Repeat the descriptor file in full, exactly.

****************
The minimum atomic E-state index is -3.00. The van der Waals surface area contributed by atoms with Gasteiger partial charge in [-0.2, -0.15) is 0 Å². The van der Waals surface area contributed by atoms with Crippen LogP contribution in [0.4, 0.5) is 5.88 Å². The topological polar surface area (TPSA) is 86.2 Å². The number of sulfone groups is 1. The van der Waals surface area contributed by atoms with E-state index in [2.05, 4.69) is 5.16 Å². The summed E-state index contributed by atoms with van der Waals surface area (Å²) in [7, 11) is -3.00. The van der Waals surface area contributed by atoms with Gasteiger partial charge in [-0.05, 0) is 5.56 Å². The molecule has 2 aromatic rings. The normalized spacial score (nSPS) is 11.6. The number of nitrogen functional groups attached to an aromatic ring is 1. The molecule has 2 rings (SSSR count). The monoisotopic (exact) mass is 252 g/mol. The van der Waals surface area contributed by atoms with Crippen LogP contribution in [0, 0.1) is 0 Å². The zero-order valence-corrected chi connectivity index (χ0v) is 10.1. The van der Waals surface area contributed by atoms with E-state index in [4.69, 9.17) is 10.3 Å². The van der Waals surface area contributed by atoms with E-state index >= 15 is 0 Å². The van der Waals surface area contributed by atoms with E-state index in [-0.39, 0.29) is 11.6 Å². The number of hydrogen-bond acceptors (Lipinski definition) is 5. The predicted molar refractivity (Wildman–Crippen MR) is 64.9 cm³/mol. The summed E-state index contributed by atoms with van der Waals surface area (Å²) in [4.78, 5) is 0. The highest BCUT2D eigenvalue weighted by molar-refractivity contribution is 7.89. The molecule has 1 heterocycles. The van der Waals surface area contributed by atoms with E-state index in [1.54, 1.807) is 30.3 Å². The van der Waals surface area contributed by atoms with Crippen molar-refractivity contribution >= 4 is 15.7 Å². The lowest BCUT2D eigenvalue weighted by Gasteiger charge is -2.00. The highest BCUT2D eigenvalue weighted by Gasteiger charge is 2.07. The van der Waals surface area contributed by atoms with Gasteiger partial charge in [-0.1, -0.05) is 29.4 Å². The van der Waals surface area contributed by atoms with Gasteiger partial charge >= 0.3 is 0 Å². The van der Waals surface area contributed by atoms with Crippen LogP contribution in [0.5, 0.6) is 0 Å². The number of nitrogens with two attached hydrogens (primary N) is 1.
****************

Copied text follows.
The minimum atomic E-state index is -3.00. The van der Waals surface area contributed by atoms with Gasteiger partial charge in [-0.2, -0.15) is 0 Å². The van der Waals surface area contributed by atoms with Crippen LogP contribution in [0.4, 0.5) is 5.88 Å². The topological polar surface area (TPSA) is 86.2 Å². The number of sulfone groups is 1. The van der Waals surface area contributed by atoms with E-state index in [2.05, 4.69) is 5.16 Å². The summed E-state index contributed by atoms with van der Waals surface area (Å²) in [7, 11) is -3.00. The van der Waals surface area contributed by atoms with Gasteiger partial charge in [-0.05, 0) is 5.56 Å². The molecule has 2 aromatic rings. The normalized spacial score (nSPS) is 11.6. The number of nitrogen functional groups attached to an aromatic ring is 1. The molecule has 2 rings (SSSR count). The monoisotopic (exact) mass is 252 g/mol. The van der Waals surface area contributed by atoms with Crippen LogP contribution in [0, 0.1) is 0 Å². The zero-order valence-corrected chi connectivity index (χ0v) is 10.1. The van der Waals surface area contributed by atoms with E-state index in [4.69, 9.17) is 10.3 Å². The van der Waals surface area contributed by atoms with E-state index >= 15 is 0 Å². The van der Waals surface area contributed by atoms with E-state index in [-0.39, 0.29) is 11.6 Å². The number of hydrogen-bond acceptors (Lipinski definition) is 5. The predicted molar refractivity (Wildman–Crippen MR) is 64.9 cm³/mol. The summed E-state index contributed by atoms with van der Waals surface area (Å²) in [4.78, 5) is 0. The highest BCUT2D eigenvalue weighted by molar-refractivity contribution is 7.89. The molecule has 1 heterocycles. The van der Waals surface area contributed by atoms with E-state index in [1.54, 1.807) is 30.3 Å². The van der Waals surface area contributed by atoms with Crippen molar-refractivity contribution >= 4 is 15.7 Å². The lowest BCUT2D eigenvalue weighted by Gasteiger charge is -2.00. The highest BCUT2D eigenvalue weighted by Gasteiger charge is 2.07. The van der Waals surface area contributed by atoms with Gasteiger partial charge in [-0.1, -0.05) is 29.4 Å². The van der Waals surface area contributed by atoms with Gasteiger partial charge >= 0.3 is 0 Å². The van der Waals surface area contributed by atoms with Crippen LogP contribution in [0.5, 0.6) is 0 Å². The number of nitrogens with two attached hydrogens (primary N) is 1.